Pleas for help that you receive through social media or emails are a common type of scam.  Recently I received such a plea in an email that I am reproducing below.  The particular email I received purported to be from Elliot Raphaelson.  I do not personally know anyone named Elliot Raphaelson, however, I am aware of an Elliot Raphaleson who is a a financial journalist.  Often such pleas for help will carry the name of someone who you actually know, however, usually this is because that person’s email or Facebook page has been hacked and hijacked so the message appears to come from your real friend, when, in fact, it is coming from a scammer who will be seeking you to wire money to him or her.

Here is a copy of the email that I received:

How are you doing, I originally didn’t want to tell you any of this (and I still haven’t told anybody, so please keep this as a secret) I just want to let you know about my sister’s surgery operation. we traveled for her operation, she has been having this chronic kidney and heart problem since, The doctor has placed her on a temporal treatment now, as we don’t have the deposit fee requested. We traveled with little cash as we didn’t know things would be this way. I don’t know your financial status right now but i will appreciate whatsoever you can lend me with. Please do mail me so that i can update you about position of things.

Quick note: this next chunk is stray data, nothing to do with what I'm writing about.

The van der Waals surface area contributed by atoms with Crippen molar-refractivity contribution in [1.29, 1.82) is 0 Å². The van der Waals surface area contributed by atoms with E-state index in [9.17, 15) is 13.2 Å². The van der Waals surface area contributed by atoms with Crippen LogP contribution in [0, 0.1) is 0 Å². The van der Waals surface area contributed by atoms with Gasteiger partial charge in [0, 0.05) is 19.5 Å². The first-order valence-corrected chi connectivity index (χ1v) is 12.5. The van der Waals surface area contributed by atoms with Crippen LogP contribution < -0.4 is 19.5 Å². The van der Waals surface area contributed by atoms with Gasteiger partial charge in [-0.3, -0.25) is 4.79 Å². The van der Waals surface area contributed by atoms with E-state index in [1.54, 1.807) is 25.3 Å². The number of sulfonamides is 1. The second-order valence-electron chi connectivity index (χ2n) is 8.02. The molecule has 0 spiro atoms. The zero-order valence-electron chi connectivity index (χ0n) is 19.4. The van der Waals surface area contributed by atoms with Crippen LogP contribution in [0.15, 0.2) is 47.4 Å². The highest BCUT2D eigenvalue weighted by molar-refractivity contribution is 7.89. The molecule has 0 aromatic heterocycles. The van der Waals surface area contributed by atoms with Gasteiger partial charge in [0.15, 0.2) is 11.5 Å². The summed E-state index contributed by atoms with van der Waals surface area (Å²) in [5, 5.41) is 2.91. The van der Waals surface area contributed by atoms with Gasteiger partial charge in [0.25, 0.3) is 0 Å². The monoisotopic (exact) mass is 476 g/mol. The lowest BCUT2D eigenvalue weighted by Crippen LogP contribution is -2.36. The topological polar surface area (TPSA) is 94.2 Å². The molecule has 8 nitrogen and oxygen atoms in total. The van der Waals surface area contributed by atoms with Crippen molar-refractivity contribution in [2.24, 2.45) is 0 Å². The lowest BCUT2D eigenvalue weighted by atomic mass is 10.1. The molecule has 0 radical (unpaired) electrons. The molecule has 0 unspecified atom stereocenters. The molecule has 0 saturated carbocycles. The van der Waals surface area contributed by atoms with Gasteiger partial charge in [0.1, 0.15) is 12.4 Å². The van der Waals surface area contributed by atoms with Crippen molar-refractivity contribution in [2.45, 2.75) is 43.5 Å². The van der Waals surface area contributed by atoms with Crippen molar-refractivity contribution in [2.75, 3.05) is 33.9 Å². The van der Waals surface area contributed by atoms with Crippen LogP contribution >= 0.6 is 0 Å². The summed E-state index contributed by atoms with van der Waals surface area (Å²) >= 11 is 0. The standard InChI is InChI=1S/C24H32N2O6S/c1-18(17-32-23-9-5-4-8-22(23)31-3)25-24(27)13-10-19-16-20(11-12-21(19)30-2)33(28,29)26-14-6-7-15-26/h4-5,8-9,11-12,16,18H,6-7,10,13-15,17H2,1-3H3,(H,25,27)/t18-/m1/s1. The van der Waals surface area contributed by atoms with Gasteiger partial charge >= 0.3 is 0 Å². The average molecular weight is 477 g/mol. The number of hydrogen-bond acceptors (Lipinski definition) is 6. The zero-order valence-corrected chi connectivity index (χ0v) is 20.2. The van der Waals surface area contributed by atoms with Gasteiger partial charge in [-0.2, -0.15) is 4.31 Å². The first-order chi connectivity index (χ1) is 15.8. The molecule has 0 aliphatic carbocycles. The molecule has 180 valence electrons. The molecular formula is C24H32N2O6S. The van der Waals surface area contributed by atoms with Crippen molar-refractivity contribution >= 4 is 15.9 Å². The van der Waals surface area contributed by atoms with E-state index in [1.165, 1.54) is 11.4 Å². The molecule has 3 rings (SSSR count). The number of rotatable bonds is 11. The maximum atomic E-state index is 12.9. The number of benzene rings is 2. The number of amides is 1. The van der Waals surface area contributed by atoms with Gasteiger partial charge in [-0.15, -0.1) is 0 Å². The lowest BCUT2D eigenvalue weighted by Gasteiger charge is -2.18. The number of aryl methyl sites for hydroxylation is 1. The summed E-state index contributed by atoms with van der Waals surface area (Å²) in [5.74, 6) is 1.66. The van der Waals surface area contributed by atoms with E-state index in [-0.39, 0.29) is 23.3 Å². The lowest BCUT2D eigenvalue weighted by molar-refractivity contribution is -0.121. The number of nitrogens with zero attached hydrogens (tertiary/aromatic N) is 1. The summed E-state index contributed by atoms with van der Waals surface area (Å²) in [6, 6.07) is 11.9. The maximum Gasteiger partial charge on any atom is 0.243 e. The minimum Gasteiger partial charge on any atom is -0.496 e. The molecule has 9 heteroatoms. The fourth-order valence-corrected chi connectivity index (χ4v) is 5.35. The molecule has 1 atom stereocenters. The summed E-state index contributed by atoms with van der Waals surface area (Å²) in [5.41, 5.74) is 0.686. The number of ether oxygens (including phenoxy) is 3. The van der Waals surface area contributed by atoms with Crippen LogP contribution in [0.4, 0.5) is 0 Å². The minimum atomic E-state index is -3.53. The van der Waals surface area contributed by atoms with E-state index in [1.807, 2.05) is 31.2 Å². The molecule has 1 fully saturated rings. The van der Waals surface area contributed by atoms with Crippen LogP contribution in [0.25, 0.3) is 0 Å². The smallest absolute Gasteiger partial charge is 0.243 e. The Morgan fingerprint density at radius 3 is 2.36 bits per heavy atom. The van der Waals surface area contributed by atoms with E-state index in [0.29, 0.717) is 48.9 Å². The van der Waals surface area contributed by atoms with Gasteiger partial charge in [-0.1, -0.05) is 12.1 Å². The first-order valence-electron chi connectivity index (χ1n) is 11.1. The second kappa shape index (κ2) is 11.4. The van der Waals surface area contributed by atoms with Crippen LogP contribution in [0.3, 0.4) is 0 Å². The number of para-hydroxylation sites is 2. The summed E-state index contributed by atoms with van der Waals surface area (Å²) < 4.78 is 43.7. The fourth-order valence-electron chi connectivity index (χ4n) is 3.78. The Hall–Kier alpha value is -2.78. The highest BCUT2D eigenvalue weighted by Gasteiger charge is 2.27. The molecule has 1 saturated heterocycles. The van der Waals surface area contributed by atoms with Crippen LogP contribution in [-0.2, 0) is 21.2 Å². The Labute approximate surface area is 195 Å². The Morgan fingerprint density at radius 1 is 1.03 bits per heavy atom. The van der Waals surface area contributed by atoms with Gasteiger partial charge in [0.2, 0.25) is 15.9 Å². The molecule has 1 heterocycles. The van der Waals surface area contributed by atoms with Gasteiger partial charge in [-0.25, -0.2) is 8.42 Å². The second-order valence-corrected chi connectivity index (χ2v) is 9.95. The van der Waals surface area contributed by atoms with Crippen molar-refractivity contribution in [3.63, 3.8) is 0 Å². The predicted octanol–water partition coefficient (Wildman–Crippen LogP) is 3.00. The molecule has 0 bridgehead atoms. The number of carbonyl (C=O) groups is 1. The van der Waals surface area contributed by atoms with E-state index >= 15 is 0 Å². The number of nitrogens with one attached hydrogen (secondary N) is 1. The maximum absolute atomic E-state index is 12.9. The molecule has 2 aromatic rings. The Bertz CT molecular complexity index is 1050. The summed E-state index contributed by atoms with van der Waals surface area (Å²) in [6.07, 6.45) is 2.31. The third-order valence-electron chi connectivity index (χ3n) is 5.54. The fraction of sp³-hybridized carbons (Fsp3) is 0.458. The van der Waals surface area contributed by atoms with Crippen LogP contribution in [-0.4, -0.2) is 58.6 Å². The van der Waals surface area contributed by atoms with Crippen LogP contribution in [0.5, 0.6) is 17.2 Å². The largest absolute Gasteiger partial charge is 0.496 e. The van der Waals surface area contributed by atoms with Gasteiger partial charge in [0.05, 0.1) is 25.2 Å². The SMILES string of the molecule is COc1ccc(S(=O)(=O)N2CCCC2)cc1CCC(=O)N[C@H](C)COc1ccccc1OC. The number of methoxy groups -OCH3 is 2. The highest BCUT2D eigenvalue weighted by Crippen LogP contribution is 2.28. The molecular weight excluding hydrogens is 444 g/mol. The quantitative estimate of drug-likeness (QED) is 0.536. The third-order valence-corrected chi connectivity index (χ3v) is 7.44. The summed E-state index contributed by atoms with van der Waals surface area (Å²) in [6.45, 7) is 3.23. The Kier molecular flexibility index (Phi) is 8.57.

Thanks and Best Regards.
Elliot Raphaelson”
As I so often tell you, “trust me, you can’t trust anyone.”  You should always be skeptical when you receive such a plea for assistance, particularly when you receive it through an email or social media.  If you have any thought that the communication may be legitimate, you should contact the person by phone to confirm that it is a scam.  Even if you are sure that the communication you receive is a scam, if the communication uses a real friend’s name, you should contact your real friend by phone to let them know that their social media or email account has been hacked.